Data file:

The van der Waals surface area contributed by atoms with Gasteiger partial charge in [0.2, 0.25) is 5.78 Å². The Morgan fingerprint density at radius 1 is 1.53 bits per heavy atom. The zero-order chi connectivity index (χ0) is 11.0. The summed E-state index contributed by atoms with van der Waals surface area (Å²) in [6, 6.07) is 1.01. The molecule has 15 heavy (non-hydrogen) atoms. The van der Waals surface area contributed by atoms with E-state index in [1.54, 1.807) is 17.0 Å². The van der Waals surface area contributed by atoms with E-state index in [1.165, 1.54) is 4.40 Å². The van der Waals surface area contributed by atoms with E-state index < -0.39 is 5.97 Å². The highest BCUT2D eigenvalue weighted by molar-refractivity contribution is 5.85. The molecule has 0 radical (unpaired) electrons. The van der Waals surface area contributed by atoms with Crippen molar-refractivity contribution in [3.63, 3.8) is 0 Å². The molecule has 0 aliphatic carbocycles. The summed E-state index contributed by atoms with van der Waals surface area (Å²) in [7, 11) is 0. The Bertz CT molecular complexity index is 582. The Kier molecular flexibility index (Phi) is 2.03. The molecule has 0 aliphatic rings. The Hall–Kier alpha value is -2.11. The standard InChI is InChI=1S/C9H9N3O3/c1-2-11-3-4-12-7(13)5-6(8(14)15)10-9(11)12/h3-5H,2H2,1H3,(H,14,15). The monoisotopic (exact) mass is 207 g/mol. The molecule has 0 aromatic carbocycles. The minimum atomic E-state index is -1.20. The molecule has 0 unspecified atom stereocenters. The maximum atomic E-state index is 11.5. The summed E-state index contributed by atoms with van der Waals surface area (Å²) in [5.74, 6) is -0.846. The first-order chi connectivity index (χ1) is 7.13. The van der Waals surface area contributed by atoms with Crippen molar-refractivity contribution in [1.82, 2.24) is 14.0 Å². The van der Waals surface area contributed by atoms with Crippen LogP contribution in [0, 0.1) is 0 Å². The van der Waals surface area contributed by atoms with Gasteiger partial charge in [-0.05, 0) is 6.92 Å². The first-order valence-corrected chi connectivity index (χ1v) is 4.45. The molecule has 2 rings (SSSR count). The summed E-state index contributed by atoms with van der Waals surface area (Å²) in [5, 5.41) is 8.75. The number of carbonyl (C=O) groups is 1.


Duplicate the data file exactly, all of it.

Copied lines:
The van der Waals surface area contributed by atoms with Gasteiger partial charge in [0.2, 0.25) is 5.78 Å². The Morgan fingerprint density at radius 1 is 1.53 bits per heavy atom. The zero-order chi connectivity index (χ0) is 11.0. The summed E-state index contributed by atoms with van der Waals surface area (Å²) in [6, 6.07) is 1.01. The molecule has 15 heavy (non-hydrogen) atoms. The van der Waals surface area contributed by atoms with E-state index in [1.54, 1.807) is 17.0 Å². The van der Waals surface area contributed by atoms with E-state index in [1.165, 1.54) is 4.40 Å². The van der Waals surface area contributed by atoms with E-state index < -0.39 is 5.97 Å². The highest BCUT2D eigenvalue weighted by molar-refractivity contribution is 5.85. The molecule has 0 radical (unpaired) electrons. The van der Waals surface area contributed by atoms with Crippen molar-refractivity contribution in [3.63, 3.8) is 0 Å². The molecule has 0 aliphatic carbocycles. The summed E-state index contributed by atoms with van der Waals surface area (Å²) in [7, 11) is 0. The Bertz CT molecular complexity index is 582. The Kier molecular flexibility index (Phi) is 2.03. The molecule has 0 aliphatic rings. The Hall–Kier alpha value is -2.11. The standard InChI is InChI=1S/C9H9N3O3/c1-2-11-3-4-12-7(13)5-6(8(14)15)10-9(11)12/h3-5H,2H2,1H3,(H,14,15). The monoisotopic (exact) mass is 207 g/mol. The molecule has 0 aromatic carbocycles. The minimum atomic E-state index is -1.20. The molecule has 0 unspecified atom stereocenters. The maximum atomic E-state index is 11.5. The summed E-state index contributed by atoms with van der Waals surface area (Å²) in [5.74, 6) is -0.846. The first-order chi connectivity index (χ1) is 7.13. The van der Waals surface area contributed by atoms with Crippen molar-refractivity contribution in [1.82, 2.24) is 14.0 Å². The van der Waals surface area contributed by atoms with Crippen LogP contribution in [0, 0.1) is 0 Å². The van der Waals surface area contributed by atoms with Gasteiger partial charge in [-0.05, 0) is 6.92 Å². The first-order valence-corrected chi connectivity index (χ1v) is 4.45. The molecule has 2 rings (SSSR count). The summed E-state index contributed by atoms with van der Waals surface area (Å²) in [5, 5.41) is 8.75. The number of carbonyl (C=O) groups is 1.